February 16, 2020

2020 Feb16
 

Epiphany 6 - Year A

A Sermon Preached by The Rev. Ian M. Delinger

 

Free Will. Both Jesus ben Sira and Jesus in Matthew’s Gospel are testing our Free Will…if, indeed, you believe that humans have Free Will. It’s pretty simple, right? We are endowed by our Creator to make our own choices, and God then rewards or punishes us in this life or the next. It’s in the Bible, and so let’s just get on with living.

 

Free Will is not that straightforward, and it’s not in the Bible. There are parts of the Bible which assume that humans have Free Will, such as today’s OT reading from Sirach and the entirety of the Book of Proverbs. But liberum arbitrium is not biblical. It comes out of Greek Stoicism, and didn’t find its way into western Christianity until the 2C by Tertullian.

 

Let me offer you a definition of Free Will from “A New Dictionary of Christian Ethics”. Free Will is the notion that:

 

…at least some human actions (and all on which moral judgment may be passed) are the result of free rational choice on the part of agents. They are not compelled to act by forces outside of their moral consciousness.

 

In other words, we are not God’s puppets.


Historically, Anglicans don’t really believe in Free Will. It’s pretty clear in the 39 Articles of Religion. As the Reformation raged on, the English Church came down on the side of Calvin, that we are predestined, by God’s will, for salvation or damnation. What we do on earth has little effect on the outcome, except for our sinful nature, which causes us to act against God’s will, like an infection or a disease. This is abundantly clear in the Collect:

 

“…in our weakness we can do nothing good without You, give us the help of your grace, that in keeping Your commandments we may please You both in will and deed…”

 

However, our polity and preaching are fairly clear that The Episcopal Church and other Anglican Provinces believe that humans have Free Will. You can look at the titles of Resolutions from the Lambeth Conferences of Anglican Bishops, from the Resolutions of The Episcopal Church, and even how the Anglican Communion, The Episcopal Church and individual Dioceses are structured. The ecclesiology and structure provide a wide berth for self-determination in church affairs and how the Body of Christ is lived in a particular place. While that isn’t proof of a doctrine of Free Will, it sort of points to a degree of freedom of expression in one’s relationship with God and with one’s environment.

 

My guess is that we’re likely to be somewhere between Pelagius, Augustine of Hippo, and Calvin. Pelagius asserted that humans have complete Free Will, unmarred by any external force, Divine or created; we have our own moral compass to do good or evil in the world. Augustine believed that Free Will is weakened by human sin, and though we possess it, we need God’s intervention to help us do good; our evil acts are a result of our being born into Original Sin, which is Adam’s fault. Calvin believed that everything good we do is pre-ordained by God, and the bad we do is because of sin and resistance to God’s will. Of course, to reduce each of these positions to one sentence is dangerous, but it is my will to keep this brief.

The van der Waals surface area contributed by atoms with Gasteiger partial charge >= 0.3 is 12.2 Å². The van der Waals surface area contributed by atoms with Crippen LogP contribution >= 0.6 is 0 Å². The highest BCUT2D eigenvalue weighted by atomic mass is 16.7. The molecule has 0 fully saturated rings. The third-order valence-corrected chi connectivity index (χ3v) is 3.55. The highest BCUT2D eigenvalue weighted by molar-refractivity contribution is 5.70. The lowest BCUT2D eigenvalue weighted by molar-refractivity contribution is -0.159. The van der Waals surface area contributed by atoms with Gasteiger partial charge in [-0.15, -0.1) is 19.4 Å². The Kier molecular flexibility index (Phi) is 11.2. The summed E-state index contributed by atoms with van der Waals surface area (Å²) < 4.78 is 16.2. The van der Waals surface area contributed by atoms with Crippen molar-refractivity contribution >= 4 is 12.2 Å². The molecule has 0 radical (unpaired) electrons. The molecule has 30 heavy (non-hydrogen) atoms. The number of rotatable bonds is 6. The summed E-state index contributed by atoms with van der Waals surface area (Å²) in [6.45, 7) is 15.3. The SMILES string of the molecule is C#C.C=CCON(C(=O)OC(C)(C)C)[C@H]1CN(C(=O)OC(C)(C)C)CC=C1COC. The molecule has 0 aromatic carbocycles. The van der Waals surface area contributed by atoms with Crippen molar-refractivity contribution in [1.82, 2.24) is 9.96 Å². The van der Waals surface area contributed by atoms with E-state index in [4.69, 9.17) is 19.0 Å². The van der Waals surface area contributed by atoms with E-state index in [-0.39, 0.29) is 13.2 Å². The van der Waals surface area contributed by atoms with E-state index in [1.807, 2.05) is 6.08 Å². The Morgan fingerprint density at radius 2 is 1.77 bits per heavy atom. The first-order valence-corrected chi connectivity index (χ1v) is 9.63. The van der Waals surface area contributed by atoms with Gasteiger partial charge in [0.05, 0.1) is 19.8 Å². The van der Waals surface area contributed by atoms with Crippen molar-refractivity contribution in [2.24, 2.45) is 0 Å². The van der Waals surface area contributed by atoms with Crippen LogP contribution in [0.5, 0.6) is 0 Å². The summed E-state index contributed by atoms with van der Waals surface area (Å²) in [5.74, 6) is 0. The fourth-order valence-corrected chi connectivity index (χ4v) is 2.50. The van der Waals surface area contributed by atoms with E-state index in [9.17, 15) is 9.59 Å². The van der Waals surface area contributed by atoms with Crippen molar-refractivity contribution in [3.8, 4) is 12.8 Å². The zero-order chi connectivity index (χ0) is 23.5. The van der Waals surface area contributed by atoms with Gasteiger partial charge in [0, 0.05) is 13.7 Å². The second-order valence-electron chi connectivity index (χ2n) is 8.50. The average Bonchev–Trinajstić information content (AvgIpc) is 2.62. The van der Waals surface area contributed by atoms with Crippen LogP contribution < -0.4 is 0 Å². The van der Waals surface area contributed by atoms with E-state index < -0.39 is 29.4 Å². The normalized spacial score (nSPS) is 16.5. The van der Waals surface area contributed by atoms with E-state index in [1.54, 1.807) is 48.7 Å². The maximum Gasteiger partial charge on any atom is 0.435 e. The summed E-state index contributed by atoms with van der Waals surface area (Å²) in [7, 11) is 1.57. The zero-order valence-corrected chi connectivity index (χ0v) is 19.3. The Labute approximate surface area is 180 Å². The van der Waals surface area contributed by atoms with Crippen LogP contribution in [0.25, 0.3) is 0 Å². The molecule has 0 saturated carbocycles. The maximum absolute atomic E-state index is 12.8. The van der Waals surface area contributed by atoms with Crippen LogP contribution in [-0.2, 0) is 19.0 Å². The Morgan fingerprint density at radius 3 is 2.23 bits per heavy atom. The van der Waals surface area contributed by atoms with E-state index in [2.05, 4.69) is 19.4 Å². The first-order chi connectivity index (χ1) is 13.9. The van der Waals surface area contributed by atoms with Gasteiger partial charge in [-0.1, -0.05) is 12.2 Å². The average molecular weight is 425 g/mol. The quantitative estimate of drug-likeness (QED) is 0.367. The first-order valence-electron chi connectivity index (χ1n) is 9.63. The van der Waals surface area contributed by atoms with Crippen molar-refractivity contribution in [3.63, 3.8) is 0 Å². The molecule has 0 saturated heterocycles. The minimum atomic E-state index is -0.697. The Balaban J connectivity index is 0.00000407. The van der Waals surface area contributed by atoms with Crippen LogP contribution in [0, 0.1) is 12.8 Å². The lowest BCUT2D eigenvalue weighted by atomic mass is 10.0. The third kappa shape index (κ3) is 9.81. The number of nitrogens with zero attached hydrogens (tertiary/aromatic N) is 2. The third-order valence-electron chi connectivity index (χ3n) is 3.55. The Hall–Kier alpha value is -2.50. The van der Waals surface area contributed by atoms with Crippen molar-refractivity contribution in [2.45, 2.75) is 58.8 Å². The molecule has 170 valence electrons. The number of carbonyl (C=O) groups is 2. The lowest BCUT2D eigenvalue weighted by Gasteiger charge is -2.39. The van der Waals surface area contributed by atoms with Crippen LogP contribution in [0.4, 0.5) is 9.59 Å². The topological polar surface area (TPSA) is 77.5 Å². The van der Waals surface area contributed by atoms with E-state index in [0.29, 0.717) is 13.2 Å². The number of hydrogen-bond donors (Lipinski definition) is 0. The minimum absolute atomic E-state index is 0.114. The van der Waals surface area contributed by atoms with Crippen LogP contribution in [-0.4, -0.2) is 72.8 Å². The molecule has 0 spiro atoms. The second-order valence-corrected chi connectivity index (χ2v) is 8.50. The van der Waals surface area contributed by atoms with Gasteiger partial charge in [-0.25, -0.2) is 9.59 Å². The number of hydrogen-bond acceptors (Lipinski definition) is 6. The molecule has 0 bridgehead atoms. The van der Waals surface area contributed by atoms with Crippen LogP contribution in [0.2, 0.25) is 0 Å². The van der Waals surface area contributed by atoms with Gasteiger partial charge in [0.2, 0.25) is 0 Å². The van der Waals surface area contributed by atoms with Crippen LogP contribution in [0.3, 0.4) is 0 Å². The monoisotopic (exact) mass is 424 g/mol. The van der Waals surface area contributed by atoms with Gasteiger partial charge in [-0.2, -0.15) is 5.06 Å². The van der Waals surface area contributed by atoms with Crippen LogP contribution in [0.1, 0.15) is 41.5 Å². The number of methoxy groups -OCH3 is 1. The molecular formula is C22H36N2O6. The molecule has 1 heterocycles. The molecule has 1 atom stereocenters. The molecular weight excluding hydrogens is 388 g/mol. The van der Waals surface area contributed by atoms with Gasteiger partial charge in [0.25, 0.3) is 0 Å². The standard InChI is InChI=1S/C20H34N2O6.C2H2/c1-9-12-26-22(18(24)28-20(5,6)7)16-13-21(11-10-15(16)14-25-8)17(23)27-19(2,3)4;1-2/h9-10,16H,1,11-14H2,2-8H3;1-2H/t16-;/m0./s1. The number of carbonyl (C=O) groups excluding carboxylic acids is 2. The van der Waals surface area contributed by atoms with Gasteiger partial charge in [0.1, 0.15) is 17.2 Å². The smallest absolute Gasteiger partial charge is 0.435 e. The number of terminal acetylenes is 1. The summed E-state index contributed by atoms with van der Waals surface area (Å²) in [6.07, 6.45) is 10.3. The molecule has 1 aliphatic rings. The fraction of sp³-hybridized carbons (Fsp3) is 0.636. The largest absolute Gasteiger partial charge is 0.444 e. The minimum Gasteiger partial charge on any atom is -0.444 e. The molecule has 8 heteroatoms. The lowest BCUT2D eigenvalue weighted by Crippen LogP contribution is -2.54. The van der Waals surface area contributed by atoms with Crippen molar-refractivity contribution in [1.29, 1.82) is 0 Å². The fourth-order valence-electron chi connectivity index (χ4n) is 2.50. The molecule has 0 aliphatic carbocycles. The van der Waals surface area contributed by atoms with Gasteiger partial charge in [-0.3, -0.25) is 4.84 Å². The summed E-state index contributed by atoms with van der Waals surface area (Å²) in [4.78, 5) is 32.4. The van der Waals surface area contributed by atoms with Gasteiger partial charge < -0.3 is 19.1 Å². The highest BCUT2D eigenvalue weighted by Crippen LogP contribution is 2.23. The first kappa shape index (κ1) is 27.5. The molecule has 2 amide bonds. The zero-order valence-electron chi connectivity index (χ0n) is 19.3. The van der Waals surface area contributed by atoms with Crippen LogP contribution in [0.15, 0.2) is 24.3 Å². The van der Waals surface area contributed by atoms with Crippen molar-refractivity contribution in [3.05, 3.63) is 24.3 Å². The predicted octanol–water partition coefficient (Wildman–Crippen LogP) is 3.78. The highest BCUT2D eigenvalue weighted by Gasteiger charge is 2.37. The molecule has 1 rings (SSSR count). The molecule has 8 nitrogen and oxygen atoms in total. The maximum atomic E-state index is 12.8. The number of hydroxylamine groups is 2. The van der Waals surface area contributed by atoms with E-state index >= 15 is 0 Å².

As Americans, Free Will and
Self-Determination are part of
our foundation:

 

"We hold these truths to be self-evident, that all persons are created equal, that they are endowed by their Creator with certain unalienable Rights, that among these are Life, Liberty and the pursuit of Happiness.”

 

For those signatories of the Declaration of Independence who were Christians, they were making a doctrinal statement, one which suggests that human beings have an innate ability to affect their own lives, liberty and pursuits of happiness. In the same ethics book, which is British, the freedom Americans possess as part of our cultural DNA was referenced twice, with a slight tone of contempt. The ethical implications of the American understanding of “freedom”, which is closely related to Free Will in this particular context, was presented like this:

 

In the USA the extent of intervention by government in limiting free enterprise is more resisted than in other industrialized democracies because of a deeper strain of individualism in American culture, but even in the USA there is acceptance of limited intervention by the state when public health is threatened by dangerous drugs or noxious waste and also to provide "welfare" and medical care for those recognized officially to be in need, but there are continuous political debates about the range of such need.

 

So, it is widely recognized that we Americans probably have a strong sense of some sort of Doctrine of Free Will and of Freedom of Determination.

 

This brief exposition on Free Will and Freedom is the backdrop for how Jesus ben Sirach and Jesus in Matthew speak to us today, in this place at this particular time.

 

Sirach unambiguously denotes Free Will, as does the alternative OT reading for today: Deuteronomy 30:15-20. In fact, Sirach 15:17 alludes directly to Deuteronomy 30:15.

 

“See, I have set before you today life and prosperity, death and adversity.”